Weekend Walleye, Rain and Carp report.

28 10 2019

This past Saturday I made a quick walleye trip with a friend of mine.  It was going to be cold but it wasn’t supposed to start raining until the afternoon so it was now or never.  We started around 7:30 am in my usual spot.  Water was stained, no floating weeds and a surface temp of around 52 degrees.  Not much happened in the first hour but once the sun cleared the trees the walleye finally turned on.  It wasn’t fast and furious but we picked away at a two man limit for the next 90 minutes.  Actually, it did get kind of hectic a few times.  We ended up with several doubles that morning.  We even ended the trip on a double.  As one fish was being brought in I hooked one and landed it as well.  The smaller one went back and we were headed in.  Good thing too since the NE wind was starting to pick up and the skyline south of us was starting to darken up.  One other item of note was the amount of emerald shiners and and young of the year perch we were finding as we cleaned the fish.  The fish were all males and they appear to be gorging themselves on the available food source.

A river all to myself. Fall fishing is the best.

About an hour after I got the fish cleaned and the boat put away the rain started and it didn’t quit until well into the evening.  I heard that we were supposed to get about 2 inches of rain but I never did hear a final report.  All I know was that my rivers would be blown out so steelhead fishing the next day was out.

After I finished up with some family stuff in the morning I decided to go check on the rivers, just in case.  As expected they were really high and dirty.  As I was walking along I spotted a silt trail and saw a carp feeding in a flooded ditch connected to the river.  I slowly backed away and headed back to the car to get my carp stuff.  The carp were cruising around in shallow areas that were normally dry.  They were also on high alert and hard to sneak up on.  I did manage to spot one feeding on the opposite side of a log.  I cast my fly out past him and stripped it into range.  Once he saw it he spun towards it and sucked it up.  I set the hook and off he went.  I kept him as close to me as possible since he was in an area with a lot of blow downs.  Eventually he swam over a log and the fly scraped the log and came out of the fishes mouth.  Oh well, at least I fooled one when I wasn’t expecting to even see any.  I saw a few more after that but I couldn’t get any of them to go.  I may go back Tuesday and see if any are still around.  My hot spot was so flooded I didn’t even recognize it.  If the carp are still active I’m sure there will be a few in there.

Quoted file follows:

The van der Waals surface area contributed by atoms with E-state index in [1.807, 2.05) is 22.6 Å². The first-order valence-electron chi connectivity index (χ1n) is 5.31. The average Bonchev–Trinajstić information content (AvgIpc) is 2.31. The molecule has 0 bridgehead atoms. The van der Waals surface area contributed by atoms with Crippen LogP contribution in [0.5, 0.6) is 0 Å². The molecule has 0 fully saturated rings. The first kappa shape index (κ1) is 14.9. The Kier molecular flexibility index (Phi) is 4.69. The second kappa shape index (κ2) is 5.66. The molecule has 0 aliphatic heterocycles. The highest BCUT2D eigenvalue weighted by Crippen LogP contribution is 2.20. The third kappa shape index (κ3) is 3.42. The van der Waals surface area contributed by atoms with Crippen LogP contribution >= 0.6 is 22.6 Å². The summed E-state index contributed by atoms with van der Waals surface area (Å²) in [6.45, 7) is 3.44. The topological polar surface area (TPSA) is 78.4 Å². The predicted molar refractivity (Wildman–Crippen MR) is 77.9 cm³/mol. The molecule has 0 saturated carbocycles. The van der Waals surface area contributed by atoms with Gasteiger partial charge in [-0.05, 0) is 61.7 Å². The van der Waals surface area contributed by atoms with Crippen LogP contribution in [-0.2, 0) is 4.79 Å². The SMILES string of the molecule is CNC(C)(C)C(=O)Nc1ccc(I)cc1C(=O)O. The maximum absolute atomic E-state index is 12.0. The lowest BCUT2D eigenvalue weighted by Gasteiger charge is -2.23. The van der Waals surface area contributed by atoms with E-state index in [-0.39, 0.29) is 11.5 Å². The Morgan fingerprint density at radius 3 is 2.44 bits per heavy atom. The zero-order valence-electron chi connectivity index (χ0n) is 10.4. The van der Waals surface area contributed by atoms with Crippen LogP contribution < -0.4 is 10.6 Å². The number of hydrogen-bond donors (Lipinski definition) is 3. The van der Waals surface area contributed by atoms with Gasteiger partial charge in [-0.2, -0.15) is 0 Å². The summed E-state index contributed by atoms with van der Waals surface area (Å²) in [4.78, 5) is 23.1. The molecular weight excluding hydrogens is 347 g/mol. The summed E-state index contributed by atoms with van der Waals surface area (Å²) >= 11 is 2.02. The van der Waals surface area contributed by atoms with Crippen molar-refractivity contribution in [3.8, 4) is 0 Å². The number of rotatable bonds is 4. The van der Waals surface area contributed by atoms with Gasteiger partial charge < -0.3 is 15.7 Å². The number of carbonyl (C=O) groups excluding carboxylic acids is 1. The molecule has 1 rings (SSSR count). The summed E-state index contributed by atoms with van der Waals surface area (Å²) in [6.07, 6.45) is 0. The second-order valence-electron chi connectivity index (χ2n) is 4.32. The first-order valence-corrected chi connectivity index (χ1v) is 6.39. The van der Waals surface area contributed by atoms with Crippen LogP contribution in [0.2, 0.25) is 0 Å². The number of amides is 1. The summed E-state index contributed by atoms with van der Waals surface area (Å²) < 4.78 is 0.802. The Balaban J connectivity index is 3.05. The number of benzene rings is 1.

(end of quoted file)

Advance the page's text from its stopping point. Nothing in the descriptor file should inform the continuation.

Holy High Water

4 10 2019